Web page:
Spider Plant / Airplane Plant - Chlorophytum comosum- 4” Pot 2 Cultivars
Chlorophytum comosum, often called spider plant but also known as airplane plant, St. Bernard's lily, spider ivy, ribbon plant, and hen and chickens is a flowering perennial herb. It is native to tropical and southern Africa, but has become naturalized in other parts of the world, including western Australia. Chlorophytum comosum is easy to grow as a houseplant; variegated forms are the most popular.
Chlorophytum comosum grows to about 60 centimetres (24 in) high. It has fleshy, tuberous roots, about 5–10 cm (2–4 in) long. The long narrow leaves reach a length of 20–45 cm (8–18 in) and are around 6–25 millimetres (0.2–1.0 in) wide.
Flower of Chlorophytum comosum 'Vittatum'
Flowers are produced in a long branched inflorescence, which can reach a length of up to 75 cm (30 in) and eventually bends downwards. Flowers initially occur in clusters of 1–6 at intervals along the stem (scape) of the inflorescence. Each cluster is at the base of a bract, which ranges from 2–8 cm (0.8–3.1 in) in length, becoming smaller towards the end of the inflorescence. Most of the flowers which are produced initially die off, so that the inflorescences are relatively sparsely flowered.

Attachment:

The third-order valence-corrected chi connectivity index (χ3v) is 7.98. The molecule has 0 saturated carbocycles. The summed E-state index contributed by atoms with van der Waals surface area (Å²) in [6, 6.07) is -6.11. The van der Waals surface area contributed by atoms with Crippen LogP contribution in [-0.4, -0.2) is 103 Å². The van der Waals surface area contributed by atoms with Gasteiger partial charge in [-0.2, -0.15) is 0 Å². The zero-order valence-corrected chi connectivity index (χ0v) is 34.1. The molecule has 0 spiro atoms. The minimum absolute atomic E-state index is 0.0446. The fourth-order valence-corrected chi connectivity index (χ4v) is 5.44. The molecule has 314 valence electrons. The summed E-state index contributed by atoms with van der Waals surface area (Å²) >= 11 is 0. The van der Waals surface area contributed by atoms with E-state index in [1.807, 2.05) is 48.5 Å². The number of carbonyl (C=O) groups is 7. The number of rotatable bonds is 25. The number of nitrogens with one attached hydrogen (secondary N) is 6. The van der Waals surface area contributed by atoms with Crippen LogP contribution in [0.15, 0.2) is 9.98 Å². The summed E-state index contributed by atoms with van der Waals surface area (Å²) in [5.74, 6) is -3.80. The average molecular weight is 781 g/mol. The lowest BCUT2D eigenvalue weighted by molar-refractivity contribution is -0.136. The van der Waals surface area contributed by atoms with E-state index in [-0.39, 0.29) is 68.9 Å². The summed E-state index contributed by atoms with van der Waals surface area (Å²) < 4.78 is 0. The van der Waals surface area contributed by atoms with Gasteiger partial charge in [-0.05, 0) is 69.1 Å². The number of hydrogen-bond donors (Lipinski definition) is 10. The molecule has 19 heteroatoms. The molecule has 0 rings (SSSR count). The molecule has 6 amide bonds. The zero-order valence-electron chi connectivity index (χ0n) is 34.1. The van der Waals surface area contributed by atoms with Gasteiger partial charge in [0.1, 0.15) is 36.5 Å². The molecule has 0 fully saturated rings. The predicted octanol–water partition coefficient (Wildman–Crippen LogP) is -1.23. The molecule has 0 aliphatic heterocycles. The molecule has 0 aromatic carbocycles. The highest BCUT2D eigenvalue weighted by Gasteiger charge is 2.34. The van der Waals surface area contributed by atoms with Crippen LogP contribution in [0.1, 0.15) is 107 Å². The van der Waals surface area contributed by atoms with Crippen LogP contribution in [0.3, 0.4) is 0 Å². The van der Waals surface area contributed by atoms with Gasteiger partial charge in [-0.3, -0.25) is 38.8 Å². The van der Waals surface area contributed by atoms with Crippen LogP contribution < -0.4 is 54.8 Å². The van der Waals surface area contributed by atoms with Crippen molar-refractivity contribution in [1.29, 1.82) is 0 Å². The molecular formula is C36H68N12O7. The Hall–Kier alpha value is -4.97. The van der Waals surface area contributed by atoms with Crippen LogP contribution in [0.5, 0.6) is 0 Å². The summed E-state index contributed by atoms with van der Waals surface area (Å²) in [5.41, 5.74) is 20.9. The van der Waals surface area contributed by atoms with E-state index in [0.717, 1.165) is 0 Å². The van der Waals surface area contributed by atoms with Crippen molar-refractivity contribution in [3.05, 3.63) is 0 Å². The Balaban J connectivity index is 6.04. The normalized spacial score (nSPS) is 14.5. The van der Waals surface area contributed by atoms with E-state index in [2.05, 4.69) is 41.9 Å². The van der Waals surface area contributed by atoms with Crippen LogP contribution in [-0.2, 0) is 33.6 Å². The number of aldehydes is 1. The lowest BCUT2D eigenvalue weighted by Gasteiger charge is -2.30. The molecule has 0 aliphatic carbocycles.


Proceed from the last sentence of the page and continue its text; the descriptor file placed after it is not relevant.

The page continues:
Individual flowers are greenish-white, borne on stalks (pedicels) some 4–8 mm (0.2–0.3 in) long. Each flower has six three-veined tepals which are 6–9 mm (0.2–0.4 in) long, slightly hooded or boat-shaped at their tips. The stamens consist of a pollen-producing anther about 3.5 mm (0.1 in) long with a filament about the same length or slightly longer. The central style is 3–8 mm (0.1–0.3 in) long. Seeds are produced in a capsule 3–8 mm (0.1–0.3 in) long on stalks (pedicels) which lengthen to up to 12 mm (0.5 in).
The inflorescences carry plantlets at the tips of their branches, which eventually droop and touch the soil, developing adventitious roots. The stems (scapes) of the inflorescence are called "stolons" in some sources, but this term is more correctly used for stems which do not bear flowers, and have roots at the nodes.
Chlorophytum comosum was first formally described by the Swedish naturalist Carl Peter Thunberg as Anthericum comosum in the 1794 volume of Prodromus Plantarum Capensium, Thunberg's work on the plants of South Africa. It was subsequently moved to a number of different genera, including Phalangium, Caesia, Hartwegia Nees and Hollia, before receiving its current placement in Chlorophytum by Jacques in 1862.
The species has been confused with Chlorophytum capense (L.) Voss by some authors, but this is a different species.
There are three described varieties of the species: the autonym C. comosum var. comosum has strap-shaped narrow leaves and is found along forest margins, C. comosu